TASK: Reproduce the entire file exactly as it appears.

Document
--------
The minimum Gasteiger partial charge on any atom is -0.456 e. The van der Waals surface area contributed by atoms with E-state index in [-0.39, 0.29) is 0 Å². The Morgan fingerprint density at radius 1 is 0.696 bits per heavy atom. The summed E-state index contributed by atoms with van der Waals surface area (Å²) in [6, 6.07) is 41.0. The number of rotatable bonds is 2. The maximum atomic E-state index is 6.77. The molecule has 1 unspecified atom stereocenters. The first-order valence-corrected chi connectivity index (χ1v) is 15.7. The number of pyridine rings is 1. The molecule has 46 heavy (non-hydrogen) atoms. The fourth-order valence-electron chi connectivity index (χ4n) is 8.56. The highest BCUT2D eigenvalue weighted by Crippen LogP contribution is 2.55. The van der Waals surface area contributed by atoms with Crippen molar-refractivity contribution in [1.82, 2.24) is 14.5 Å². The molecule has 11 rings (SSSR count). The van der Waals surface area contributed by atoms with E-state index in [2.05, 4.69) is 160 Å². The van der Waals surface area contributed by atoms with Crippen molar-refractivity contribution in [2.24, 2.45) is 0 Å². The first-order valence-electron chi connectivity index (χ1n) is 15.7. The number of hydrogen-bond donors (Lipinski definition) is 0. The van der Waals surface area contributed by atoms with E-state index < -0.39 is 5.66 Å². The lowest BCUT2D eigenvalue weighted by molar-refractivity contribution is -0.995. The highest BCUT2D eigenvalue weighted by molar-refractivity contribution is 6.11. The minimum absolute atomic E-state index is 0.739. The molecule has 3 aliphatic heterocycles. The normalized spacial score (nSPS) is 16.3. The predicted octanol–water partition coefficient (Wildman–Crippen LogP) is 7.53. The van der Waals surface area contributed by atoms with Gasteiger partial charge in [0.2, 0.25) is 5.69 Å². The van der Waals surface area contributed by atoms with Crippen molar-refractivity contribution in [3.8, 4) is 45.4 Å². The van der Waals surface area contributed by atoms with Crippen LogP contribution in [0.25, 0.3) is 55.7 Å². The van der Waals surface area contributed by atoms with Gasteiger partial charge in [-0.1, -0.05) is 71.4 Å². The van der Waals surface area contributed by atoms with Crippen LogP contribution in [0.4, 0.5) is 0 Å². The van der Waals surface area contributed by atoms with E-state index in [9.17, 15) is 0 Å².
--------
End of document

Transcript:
The minimum Gasteiger partial charge on any atom is -0.456 e. The van der Waals surface area contributed by atoms with E-state index in [-0.39, 0.29) is 0 Å². The Morgan fingerprint density at radius 1 is 0.696 bits per heavy atom. The summed E-state index contributed by atoms with van der Waals surface area (Å²) in [6, 6.07) is 41.0. The number of rotatable bonds is 2. The maximum atomic E-state index is 6.77. The molecule has 1 unspecified atom stereocenters. The first-order valence-corrected chi connectivity index (χ1v) is 15.7. The number of pyridine rings is 1. The molecule has 46 heavy (non-hydrogen) atoms. The fourth-order valence-electron chi connectivity index (χ4n) is 8.56. The highest BCUT2D eigenvalue weighted by Crippen LogP contribution is 2.55. The van der Waals surface area contributed by atoms with Crippen molar-refractivity contribution in [1.82, 2.24) is 14.5 Å². The molecule has 11 rings (SSSR count). The van der Waals surface area contributed by atoms with E-state index in [2.05, 4.69) is 160 Å². The van der Waals surface area contributed by atoms with Crippen molar-refractivity contribution in [2.24, 2.45) is 0 Å². The first-order valence-electron chi connectivity index (χ1n) is 15.7. The number of hydrogen-bond donors (Lipinski definition) is 0. The van der Waals surface area contributed by atoms with E-state index < -0.39 is 5.66 Å². The lowest BCUT2D eigenvalue weighted by molar-refractivity contribution is -0.995. The highest BCUT2D eigenvalue weighted by molar-refractivity contribution is 6.11. The minimum absolute atomic E-state index is 0.739. The molecule has 3 aliphatic heterocycles. The normalized spacial score (nSPS) is 16.3. The predicted octanol–water partition coefficient (Wildman–Crippen LogP) is 7.53. The van der Waals surface area contributed by atoms with Gasteiger partial charge in [0.2, 0.25) is 5.69 Å². The van der Waals surface area contributed by atoms with Crippen molar-refractivity contribution in [3.8, 4) is 45.4 Å². The van der Waals surface area contributed by atoms with Crippen LogP contribution in [0.25, 0.3) is 55.7 Å². The van der Waals surface area contributed by atoms with Gasteiger partial charge in [-0.1, -0.05) is 71.4 Å². The van der Waals surface area contributed by atoms with Crippen LogP contribution in [0.4, 0.5) is 0 Å². The van der Waals surface area contributed by atoms with E-state index in [9.17, 15) is 0 Å².